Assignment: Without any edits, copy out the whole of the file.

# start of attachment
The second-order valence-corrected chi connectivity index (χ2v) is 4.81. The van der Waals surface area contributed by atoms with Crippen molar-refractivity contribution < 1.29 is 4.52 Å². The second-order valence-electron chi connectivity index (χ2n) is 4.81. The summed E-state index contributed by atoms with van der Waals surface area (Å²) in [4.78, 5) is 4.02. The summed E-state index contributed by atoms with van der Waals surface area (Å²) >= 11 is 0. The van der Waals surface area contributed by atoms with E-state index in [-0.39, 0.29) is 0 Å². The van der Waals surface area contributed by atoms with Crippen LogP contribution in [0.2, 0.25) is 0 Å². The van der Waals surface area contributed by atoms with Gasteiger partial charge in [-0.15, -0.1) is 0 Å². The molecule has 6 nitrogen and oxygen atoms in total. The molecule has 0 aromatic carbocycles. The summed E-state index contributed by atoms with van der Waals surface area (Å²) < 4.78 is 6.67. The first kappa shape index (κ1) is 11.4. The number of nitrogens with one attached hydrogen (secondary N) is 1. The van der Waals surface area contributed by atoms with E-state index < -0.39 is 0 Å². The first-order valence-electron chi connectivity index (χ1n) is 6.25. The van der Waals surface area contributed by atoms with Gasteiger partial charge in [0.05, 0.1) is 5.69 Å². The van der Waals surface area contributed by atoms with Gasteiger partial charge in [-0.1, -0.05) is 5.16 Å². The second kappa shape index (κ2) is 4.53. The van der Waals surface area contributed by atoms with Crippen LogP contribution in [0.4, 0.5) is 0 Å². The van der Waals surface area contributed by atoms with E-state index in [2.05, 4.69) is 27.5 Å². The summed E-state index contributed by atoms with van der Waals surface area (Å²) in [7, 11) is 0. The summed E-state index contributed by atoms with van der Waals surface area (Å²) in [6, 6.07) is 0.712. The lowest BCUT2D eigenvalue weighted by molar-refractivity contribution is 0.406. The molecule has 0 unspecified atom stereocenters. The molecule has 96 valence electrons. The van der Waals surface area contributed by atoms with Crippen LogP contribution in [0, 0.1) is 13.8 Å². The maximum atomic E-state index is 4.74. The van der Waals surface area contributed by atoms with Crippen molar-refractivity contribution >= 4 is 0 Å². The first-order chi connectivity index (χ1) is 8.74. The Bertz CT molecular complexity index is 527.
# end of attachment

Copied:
The second-order valence-corrected chi connectivity index (χ2v) is 4.81. The van der Waals surface area contributed by atoms with Crippen molar-refractivity contribution < 1.29 is 4.52 Å². The second-order valence-electron chi connectivity index (χ2n) is 4.81. The summed E-state index contributed by atoms with van der Waals surface area (Å²) in [4.78, 5) is 4.02. The summed E-state index contributed by atoms with van der Waals surface area (Å²) >= 11 is 0. The van der Waals surface area contributed by atoms with E-state index in [-0.39, 0.29) is 0 Å². The van der Waals surface area contributed by atoms with Crippen LogP contribution in [0.2, 0.25) is 0 Å². The van der Waals surface area contributed by atoms with Gasteiger partial charge in [-0.15, -0.1) is 0 Å². The molecule has 6 nitrogen and oxygen atoms in total. The molecule has 0 aromatic carbocycles. The summed E-state index contributed by atoms with van der Waals surface area (Å²) < 4.78 is 6.67. The first kappa shape index (κ1) is 11.4. The number of nitrogens with one attached hydrogen (secondary N) is 1. The van der Waals surface area contributed by atoms with E-state index < -0.39 is 0 Å². The first-order valence-electron chi connectivity index (χ1n) is 6.25. The van der Waals surface area contributed by atoms with Gasteiger partial charge in [0.05, 0.1) is 5.69 Å². The van der Waals surface area contributed by atoms with Gasteiger partial charge in [-0.1, -0.05) is 5.16 Å². The second kappa shape index (κ2) is 4.53. The van der Waals surface area contributed by atoms with Crippen LogP contribution in [0.4, 0.5) is 0 Å². The van der Waals surface area contributed by atoms with E-state index in [2.05, 4.69) is 27.5 Å². The summed E-state index contributed by atoms with van der Waals surface area (Å²) in [7, 11) is 0. The summed E-state index contributed by atoms with van der Waals surface area (Å²) in [6, 6.07) is 0.712. The lowest BCUT2D eigenvalue weighted by molar-refractivity contribution is 0.406. The molecule has 0 unspecified atom stereocenters. The molecule has 96 valence electrons. The van der Waals surface area contributed by atoms with Crippen LogP contribution in [0, 0.1) is 13.8 Å². The maximum atomic E-state index is 4.74. The van der Waals surface area contributed by atoms with Crippen molar-refractivity contribution >= 4 is 0 Å². The first-order chi connectivity index (χ1) is 8.74. The Bertz CT molecular complexity index is 527.